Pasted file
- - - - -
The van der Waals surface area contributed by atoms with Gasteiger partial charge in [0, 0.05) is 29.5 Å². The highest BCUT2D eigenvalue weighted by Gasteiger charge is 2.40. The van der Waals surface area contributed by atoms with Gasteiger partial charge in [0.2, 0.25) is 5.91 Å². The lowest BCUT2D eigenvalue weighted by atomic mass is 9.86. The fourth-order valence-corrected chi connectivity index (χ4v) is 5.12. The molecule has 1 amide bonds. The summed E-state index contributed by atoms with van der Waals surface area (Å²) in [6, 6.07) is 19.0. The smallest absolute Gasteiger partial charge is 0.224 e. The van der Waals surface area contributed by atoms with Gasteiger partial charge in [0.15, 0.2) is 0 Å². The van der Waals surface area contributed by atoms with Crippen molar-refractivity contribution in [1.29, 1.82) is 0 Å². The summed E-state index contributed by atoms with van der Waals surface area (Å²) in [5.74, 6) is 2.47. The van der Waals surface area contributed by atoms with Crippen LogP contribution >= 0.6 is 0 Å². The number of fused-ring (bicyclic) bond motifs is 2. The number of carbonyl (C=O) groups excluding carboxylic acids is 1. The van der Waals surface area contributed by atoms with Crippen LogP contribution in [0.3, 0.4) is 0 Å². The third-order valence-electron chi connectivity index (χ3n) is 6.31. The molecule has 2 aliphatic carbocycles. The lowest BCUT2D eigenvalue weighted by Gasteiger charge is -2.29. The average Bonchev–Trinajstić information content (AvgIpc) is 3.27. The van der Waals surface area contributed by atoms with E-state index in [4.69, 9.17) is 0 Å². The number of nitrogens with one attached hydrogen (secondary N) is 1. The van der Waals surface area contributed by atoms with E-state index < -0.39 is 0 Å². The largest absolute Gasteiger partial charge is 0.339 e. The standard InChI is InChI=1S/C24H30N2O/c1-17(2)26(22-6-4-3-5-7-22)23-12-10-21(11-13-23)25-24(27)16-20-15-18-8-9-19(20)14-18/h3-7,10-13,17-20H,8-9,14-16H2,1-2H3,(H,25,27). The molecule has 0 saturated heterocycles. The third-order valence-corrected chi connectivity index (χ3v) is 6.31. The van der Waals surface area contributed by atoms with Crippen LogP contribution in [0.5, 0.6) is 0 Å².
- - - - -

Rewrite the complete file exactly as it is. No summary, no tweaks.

The van der Waals surface area contributed by atoms with Gasteiger partial charge in [0, 0.05) is 29.5 Å². The highest BCUT2D eigenvalue weighted by Gasteiger charge is 2.40. The van der Waals surface area contributed by atoms with Gasteiger partial charge in [0.2, 0.25) is 5.91 Å². The lowest BCUT2D eigenvalue weighted by atomic mass is 9.86. The fourth-order valence-corrected chi connectivity index (χ4v) is 5.12. The molecule has 1 amide bonds. The summed E-state index contributed by atoms with van der Waals surface area (Å²) in [6, 6.07) is 19.0. The smallest absolute Gasteiger partial charge is 0.224 e. The van der Waals surface area contributed by atoms with Gasteiger partial charge in [0.15, 0.2) is 0 Å². The van der Waals surface area contributed by atoms with Crippen molar-refractivity contribution in [1.29, 1.82) is 0 Å². The summed E-state index contributed by atoms with van der Waals surface area (Å²) in [5.74, 6) is 2.47. The van der Waals surface area contributed by atoms with Crippen LogP contribution >= 0.6 is 0 Å². The number of fused-ring (bicyclic) bond motifs is 2. The number of carbonyl (C=O) groups excluding carboxylic acids is 1. The van der Waals surface area contributed by atoms with Crippen LogP contribution in [0.3, 0.4) is 0 Å². The third-order valence-electron chi connectivity index (χ3n) is 6.31. The molecule has 2 aliphatic carbocycles. The lowest BCUT2D eigenvalue weighted by Gasteiger charge is -2.29. The average Bonchev–Trinajstić information content (AvgIpc) is 3.27. The van der Waals surface area contributed by atoms with E-state index in [4.69, 9.17) is 0 Å². The number of nitrogens with one attached hydrogen (secondary N) is 1. The van der Waals surface area contributed by atoms with E-state index < -0.39 is 0 Å². The largest absolute Gasteiger partial charge is 0.339 e. The standard InChI is InChI=1S/C24H30N2O/c1-17(2)26(22-6-4-3-5-7-22)23-12-10-21(11-13-23)25-24(27)16-20-15-18-8-9-19(20)14-18/h3-7,10-13,17-20H,8-9,14-16H2,1-2H3,(H,25,27). The molecule has 0 saturated heterocycles. The third-order valence-corrected chi connectivity index (χ3v) is 6.31. The van der Waals surface area contributed by atoms with Crippen LogP contribution in [0.5, 0.6) is 0 Å².